Weak Compliance Costs Firm who Failed to Stop Employee’s Cherry-Picking
The SEC fined and censured a large investment adviser for failing to implement adequate compliance polices that could have prevented a managing director from cherry-picking trades for his own benefit. The MD had exclusive access to an omnibus account at the firm’s prime broker through which he allocated trades after the close of the trading day. According to the SEC, the MD allocated 99% of profitable trades to his own account. The SEC faults the firm for failing to adopt or implement adequate policies and procedures or supervisory controls. Ultimately, the prime broker discovered the cherry-picking scheme and terminated the block trading account. As part of the remedy, the SEC has required the adviser to pay client remediation based on first-day returns of less than .25%, the blended return earned on all of the accounts including the personal allocations.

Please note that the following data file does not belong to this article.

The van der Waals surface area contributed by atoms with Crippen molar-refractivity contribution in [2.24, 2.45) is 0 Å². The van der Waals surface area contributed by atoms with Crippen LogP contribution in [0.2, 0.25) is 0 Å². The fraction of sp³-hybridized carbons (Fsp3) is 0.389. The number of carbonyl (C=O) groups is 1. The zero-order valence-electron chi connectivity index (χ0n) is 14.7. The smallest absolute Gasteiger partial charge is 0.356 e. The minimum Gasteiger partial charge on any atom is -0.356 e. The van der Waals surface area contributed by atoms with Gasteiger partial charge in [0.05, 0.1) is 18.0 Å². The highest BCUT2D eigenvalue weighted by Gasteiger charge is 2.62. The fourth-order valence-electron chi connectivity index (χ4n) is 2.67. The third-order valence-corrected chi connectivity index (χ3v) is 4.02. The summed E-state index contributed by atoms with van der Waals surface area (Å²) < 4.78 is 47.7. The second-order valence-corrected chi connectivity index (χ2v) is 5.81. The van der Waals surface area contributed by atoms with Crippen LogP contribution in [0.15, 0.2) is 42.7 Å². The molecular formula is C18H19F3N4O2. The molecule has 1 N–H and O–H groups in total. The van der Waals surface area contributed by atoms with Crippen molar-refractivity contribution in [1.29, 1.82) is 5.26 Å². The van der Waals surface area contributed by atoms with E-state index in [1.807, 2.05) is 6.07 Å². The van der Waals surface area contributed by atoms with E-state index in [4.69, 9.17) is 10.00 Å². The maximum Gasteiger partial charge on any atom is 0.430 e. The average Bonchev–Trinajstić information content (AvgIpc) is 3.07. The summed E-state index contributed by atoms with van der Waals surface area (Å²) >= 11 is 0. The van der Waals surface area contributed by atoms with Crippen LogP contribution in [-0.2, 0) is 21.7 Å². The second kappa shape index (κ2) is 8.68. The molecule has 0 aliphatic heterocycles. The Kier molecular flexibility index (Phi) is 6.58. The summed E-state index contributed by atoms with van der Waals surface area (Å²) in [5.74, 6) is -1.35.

OUR TAKE: Although the firm did not benefit from its employee’s misconduct, it suffers the regulatory consequences for failing to implement an adequate compliance and supervisory program to stop a bad actor. Firms without a compliance infrastructure have no defense against regulatory accusations involving rogue employees. Separately, it is worth noting that the SEC, for the first time (we think) has used a specific formula (based on total returns) to calculate client remediation in a cherry-picking case.